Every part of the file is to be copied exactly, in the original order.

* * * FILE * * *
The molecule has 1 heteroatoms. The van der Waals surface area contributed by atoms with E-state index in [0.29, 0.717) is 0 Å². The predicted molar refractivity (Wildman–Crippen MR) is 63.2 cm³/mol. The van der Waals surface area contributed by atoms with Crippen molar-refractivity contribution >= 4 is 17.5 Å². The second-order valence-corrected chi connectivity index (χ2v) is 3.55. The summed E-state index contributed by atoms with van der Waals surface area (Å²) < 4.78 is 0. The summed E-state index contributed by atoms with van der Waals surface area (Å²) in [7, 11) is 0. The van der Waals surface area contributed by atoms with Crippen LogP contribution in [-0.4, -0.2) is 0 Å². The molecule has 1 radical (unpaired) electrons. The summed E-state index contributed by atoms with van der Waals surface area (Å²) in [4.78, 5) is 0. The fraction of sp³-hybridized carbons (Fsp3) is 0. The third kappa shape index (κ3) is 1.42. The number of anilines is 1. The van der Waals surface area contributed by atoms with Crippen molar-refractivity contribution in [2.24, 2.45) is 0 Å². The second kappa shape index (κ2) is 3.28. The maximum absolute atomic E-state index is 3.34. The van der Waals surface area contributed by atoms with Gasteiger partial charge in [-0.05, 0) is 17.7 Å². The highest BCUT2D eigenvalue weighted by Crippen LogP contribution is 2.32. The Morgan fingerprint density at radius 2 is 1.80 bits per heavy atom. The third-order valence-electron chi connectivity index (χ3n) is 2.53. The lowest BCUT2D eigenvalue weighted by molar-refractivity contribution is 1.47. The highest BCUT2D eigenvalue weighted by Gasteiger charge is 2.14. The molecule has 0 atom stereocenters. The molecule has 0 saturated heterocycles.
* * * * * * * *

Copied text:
The molecule has 1 heteroatoms. The van der Waals surface area contributed by atoms with E-state index in [0.29, 0.717) is 0 Å². The predicted molar refractivity (Wildman–Crippen MR) is 63.2 cm³/mol. The van der Waals surface area contributed by atoms with Crippen molar-refractivity contribution >= 4 is 17.5 Å². The second-order valence-corrected chi connectivity index (χ2v) is 3.55. The summed E-state index contributed by atoms with van der Waals surface area (Å²) < 4.78 is 0. The summed E-state index contributed by atoms with van der Waals surface area (Å²) in [7, 11) is 0. The van der Waals surface area contributed by atoms with Crippen LogP contribution in [-0.4, -0.2) is 0 Å². The molecule has 1 radical (unpaired) electrons. The summed E-state index contributed by atoms with van der Waals surface area (Å²) in [4.78, 5) is 0. The fraction of sp³-hybridized carbons (Fsp3) is 0. The third kappa shape index (κ3) is 1.42. The number of anilines is 1. The van der Waals surface area contributed by atoms with Crippen molar-refractivity contribution in [2.24, 2.45) is 0 Å². The second kappa shape index (κ2) is 3.28. The maximum absolute atomic E-state index is 3.34. The van der Waals surface area contributed by atoms with Gasteiger partial charge in [-0.05, 0) is 17.7 Å². The highest BCUT2D eigenvalue weighted by Crippen LogP contribution is 2.32. The Morgan fingerprint density at radius 2 is 1.80 bits per heavy atom. The third-order valence-electron chi connectivity index (χ3n) is 2.53. The lowest BCUT2D eigenvalue weighted by molar-refractivity contribution is 1.47. The highest BCUT2D eigenvalue weighted by Gasteiger charge is 2.14. The molecule has 0 atom stereocenters. The molecule has 0 saturated heterocycles.